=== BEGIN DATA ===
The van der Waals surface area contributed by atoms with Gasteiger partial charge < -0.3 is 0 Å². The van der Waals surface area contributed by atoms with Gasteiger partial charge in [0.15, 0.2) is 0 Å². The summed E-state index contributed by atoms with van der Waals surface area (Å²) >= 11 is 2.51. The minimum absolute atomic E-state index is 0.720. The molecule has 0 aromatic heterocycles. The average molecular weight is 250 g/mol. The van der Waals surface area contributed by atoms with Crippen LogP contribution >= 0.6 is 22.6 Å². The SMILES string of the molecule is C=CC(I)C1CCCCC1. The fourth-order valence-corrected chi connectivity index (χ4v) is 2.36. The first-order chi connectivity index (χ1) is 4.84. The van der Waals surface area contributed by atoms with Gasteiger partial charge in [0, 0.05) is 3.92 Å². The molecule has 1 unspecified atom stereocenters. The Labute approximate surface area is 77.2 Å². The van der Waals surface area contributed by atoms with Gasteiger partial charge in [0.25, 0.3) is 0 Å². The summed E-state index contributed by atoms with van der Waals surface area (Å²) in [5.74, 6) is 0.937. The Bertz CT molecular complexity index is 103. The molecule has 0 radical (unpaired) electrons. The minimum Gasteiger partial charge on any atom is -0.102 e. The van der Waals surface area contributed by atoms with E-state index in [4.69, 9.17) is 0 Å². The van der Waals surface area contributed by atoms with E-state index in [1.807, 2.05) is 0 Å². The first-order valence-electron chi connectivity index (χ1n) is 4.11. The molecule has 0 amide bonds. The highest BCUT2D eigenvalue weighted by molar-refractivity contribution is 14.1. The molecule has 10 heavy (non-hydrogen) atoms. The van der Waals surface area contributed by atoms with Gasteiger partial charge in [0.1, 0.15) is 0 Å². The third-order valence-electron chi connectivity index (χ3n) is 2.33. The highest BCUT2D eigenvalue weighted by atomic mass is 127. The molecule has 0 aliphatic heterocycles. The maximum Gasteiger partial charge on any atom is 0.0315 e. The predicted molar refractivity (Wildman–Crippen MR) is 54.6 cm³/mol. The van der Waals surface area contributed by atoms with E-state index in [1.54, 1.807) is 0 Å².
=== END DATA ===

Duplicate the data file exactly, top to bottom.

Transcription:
The van der Waals surface area contributed by atoms with Gasteiger partial charge < -0.3 is 0 Å². The van der Waals surface area contributed by atoms with Gasteiger partial charge in [0.15, 0.2) is 0 Å². The summed E-state index contributed by atoms with van der Waals surface area (Å²) >= 11 is 2.51. The minimum absolute atomic E-state index is 0.720. The molecule has 0 aromatic heterocycles. The average molecular weight is 250 g/mol. The van der Waals surface area contributed by atoms with Crippen LogP contribution >= 0.6 is 22.6 Å². The SMILES string of the molecule is C=CC(I)C1CCCCC1. The fourth-order valence-corrected chi connectivity index (χ4v) is 2.36. The first-order chi connectivity index (χ1) is 4.84. The van der Waals surface area contributed by atoms with Gasteiger partial charge in [0, 0.05) is 3.92 Å². The molecule has 1 unspecified atom stereocenters. The Labute approximate surface area is 77.2 Å². The van der Waals surface area contributed by atoms with Gasteiger partial charge in [0.25, 0.3) is 0 Å². The summed E-state index contributed by atoms with van der Waals surface area (Å²) in [5.74, 6) is 0.937. The Bertz CT molecular complexity index is 103. The molecule has 0 radical (unpaired) electrons. The minimum Gasteiger partial charge on any atom is -0.102 e. The van der Waals surface area contributed by atoms with E-state index in [4.69, 9.17) is 0 Å². The van der Waals surface area contributed by atoms with E-state index in [1.807, 2.05) is 0 Å². The first-order valence-electron chi connectivity index (χ1n) is 4.11. The molecule has 0 amide bonds. The highest BCUT2D eigenvalue weighted by molar-refractivity contribution is 14.1. The molecule has 10 heavy (non-hydrogen) atoms. The van der Waals surface area contributed by atoms with Gasteiger partial charge in [0.1, 0.15) is 0 Å². The third-order valence-electron chi connectivity index (χ3n) is 2.33. The highest BCUT2D eigenvalue weighted by atomic mass is 127. The molecule has 0 aliphatic heterocycles. The maximum Gasteiger partial charge on any atom is 0.0315 e. The predicted molar refractivity (Wildman–Crippen MR) is 54.6 cm³/mol. The van der Waals surface area contributed by atoms with E-state index in [1.54, 1.807) is 0 Å².